The runners were still on the last turn in the final lap when he made his sudden bid. Delany had wonderful acceleration—he was four yards ahead a hundred yards from home. And he had strength—try as they might, none of the great field could claw up to him as he ran—and ran—and ran for the tape. John Landy, looking, in the words of SPORTS ILLUSTRATED'S correspondent Roger Bannister, "astounded at his own performance," made a gallant try at it, but it was the Irishman's day. His time was but six-tenths of a second off the world record. It was Richtzenhain second with Landy running at his shoulder, third.
There were a great many memorable moments of conflict off the track as well: Yale winning the eight-oared rowing championship, U.S. Heavyweight Boxer Pete Rademacher belting Russia's Lev Moukhine out in the final, and the U.S. basketball team making monkeys (89-55) of the Russians in the last gold medal game.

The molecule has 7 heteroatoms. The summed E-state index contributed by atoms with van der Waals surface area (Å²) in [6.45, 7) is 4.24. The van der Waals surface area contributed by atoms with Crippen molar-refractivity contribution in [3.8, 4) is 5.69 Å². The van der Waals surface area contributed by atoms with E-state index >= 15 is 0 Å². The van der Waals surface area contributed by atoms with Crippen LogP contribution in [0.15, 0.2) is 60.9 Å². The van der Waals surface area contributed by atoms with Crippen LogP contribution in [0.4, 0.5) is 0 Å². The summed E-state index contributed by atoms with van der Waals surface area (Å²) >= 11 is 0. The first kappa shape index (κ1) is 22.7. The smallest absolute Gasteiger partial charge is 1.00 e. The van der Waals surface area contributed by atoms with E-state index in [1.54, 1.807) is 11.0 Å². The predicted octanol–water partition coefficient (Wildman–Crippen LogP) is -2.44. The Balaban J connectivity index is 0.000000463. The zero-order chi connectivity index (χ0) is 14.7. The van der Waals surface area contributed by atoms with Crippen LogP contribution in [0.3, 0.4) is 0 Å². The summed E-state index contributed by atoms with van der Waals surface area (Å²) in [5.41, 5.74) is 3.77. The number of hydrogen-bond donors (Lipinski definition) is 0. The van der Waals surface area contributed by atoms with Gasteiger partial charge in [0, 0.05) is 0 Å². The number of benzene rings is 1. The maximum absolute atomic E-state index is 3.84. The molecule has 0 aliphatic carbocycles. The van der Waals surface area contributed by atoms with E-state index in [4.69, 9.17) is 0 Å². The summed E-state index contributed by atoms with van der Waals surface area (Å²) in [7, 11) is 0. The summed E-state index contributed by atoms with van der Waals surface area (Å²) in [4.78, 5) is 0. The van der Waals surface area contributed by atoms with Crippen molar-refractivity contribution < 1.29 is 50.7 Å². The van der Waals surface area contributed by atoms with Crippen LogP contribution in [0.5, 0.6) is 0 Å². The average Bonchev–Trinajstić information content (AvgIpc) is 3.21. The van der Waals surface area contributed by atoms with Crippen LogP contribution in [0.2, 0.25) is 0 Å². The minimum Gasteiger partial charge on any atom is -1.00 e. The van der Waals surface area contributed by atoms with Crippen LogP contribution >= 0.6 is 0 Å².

It would be hard to find two more dissimilar individuals. In fact, it would take a Kipling or an Olympic Games to bring them face to face. They come indeed from opposite ends of the earth—Kuts from a small town named Sumskaya in the vast wheat fields of the Ukraine, Morrow from a small town named San Benito in the fertile cotton lands of Texas. Kuts is 29, a career officer in the Soviet navy; Morrow is 21, a college student who wants to be a farmer. Kuts is short and solid and as sturdy as a fencepost, endowed with heavy muscular legs and big barrel chest. He has a peasant's face which becomes red and contorted and agonized when he runs, and his long yellow hair bounces up and down as if to keep time with the relentless machinelike stride. Morrow is tall and shaped like a wedge, with patrician features and long rippling muscles. When he runs it is all grace and beauty, and from a distance the close-cropped brown head floats so smoothly down the track that it would seem to be detached from his body.